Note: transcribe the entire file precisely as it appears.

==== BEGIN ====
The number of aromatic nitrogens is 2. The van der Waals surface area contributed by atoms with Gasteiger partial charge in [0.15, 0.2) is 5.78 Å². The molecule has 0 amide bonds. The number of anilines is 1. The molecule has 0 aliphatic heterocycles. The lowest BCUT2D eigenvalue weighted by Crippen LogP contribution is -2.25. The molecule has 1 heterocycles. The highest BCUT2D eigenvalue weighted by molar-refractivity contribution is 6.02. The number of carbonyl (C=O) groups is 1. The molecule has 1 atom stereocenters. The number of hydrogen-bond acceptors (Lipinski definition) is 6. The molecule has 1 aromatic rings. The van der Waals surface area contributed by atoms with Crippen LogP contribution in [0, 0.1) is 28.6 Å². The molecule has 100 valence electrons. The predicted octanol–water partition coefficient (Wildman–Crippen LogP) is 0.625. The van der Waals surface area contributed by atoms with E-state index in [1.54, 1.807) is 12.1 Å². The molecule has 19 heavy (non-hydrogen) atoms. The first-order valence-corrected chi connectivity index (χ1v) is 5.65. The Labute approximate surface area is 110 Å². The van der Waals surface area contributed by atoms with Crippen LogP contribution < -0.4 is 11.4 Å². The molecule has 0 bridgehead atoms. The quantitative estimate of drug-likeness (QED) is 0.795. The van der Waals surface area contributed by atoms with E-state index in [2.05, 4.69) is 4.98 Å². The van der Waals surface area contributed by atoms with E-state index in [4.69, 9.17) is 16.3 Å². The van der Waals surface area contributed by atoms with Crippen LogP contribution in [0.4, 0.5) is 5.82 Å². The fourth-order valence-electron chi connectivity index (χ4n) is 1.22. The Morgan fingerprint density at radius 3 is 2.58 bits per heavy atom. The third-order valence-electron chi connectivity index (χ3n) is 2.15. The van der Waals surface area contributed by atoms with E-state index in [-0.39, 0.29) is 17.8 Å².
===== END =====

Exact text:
The number of aromatic nitrogens is 2. The van der Waals surface area contributed by atoms with Gasteiger partial charge in [0.15, 0.2) is 5.78 Å². The molecule has 0 amide bonds. The number of anilines is 1. The molecule has 0 aliphatic heterocycles. The lowest BCUT2D eigenvalue weighted by Crippen LogP contribution is -2.25. The molecule has 1 heterocycles. The highest BCUT2D eigenvalue weighted by molar-refractivity contribution is 6.02. The number of carbonyl (C=O) groups is 1. The molecule has 1 atom stereocenters. The number of hydrogen-bond acceptors (Lipinski definition) is 6. The molecule has 1 aromatic rings. The van der Waals surface area contributed by atoms with Crippen LogP contribution in [0, 0.1) is 28.6 Å². The molecule has 100 valence electrons. The predicted octanol–water partition coefficient (Wildman–Crippen LogP) is 0.625. The van der Waals surface area contributed by atoms with E-state index in [1.54, 1.807) is 12.1 Å². The molecule has 19 heavy (non-hydrogen) atoms. The first-order valence-corrected chi connectivity index (χ1v) is 5.65. The Labute approximate surface area is 110 Å². The van der Waals surface area contributed by atoms with Crippen LogP contribution < -0.4 is 11.4 Å². The molecule has 0 bridgehead atoms. The quantitative estimate of drug-likeness (QED) is 0.795. The van der Waals surface area contributed by atoms with E-state index in [2.05, 4.69) is 4.98 Å². The van der Waals surface area contributed by atoms with E-state index in [4.69, 9.17) is 16.3 Å². The van der Waals surface area contributed by atoms with Crippen LogP contribution in [0.4, 0.5) is 5.82 Å². The fourth-order valence-electron chi connectivity index (χ4n) is 1.22. The Morgan fingerprint density at radius 3 is 2.58 bits per heavy atom. The third-order valence-electron chi connectivity index (χ3n) is 2.15. The van der Waals surface area contributed by atoms with E-state index in [-0.39, 0.29) is 17.8 Å².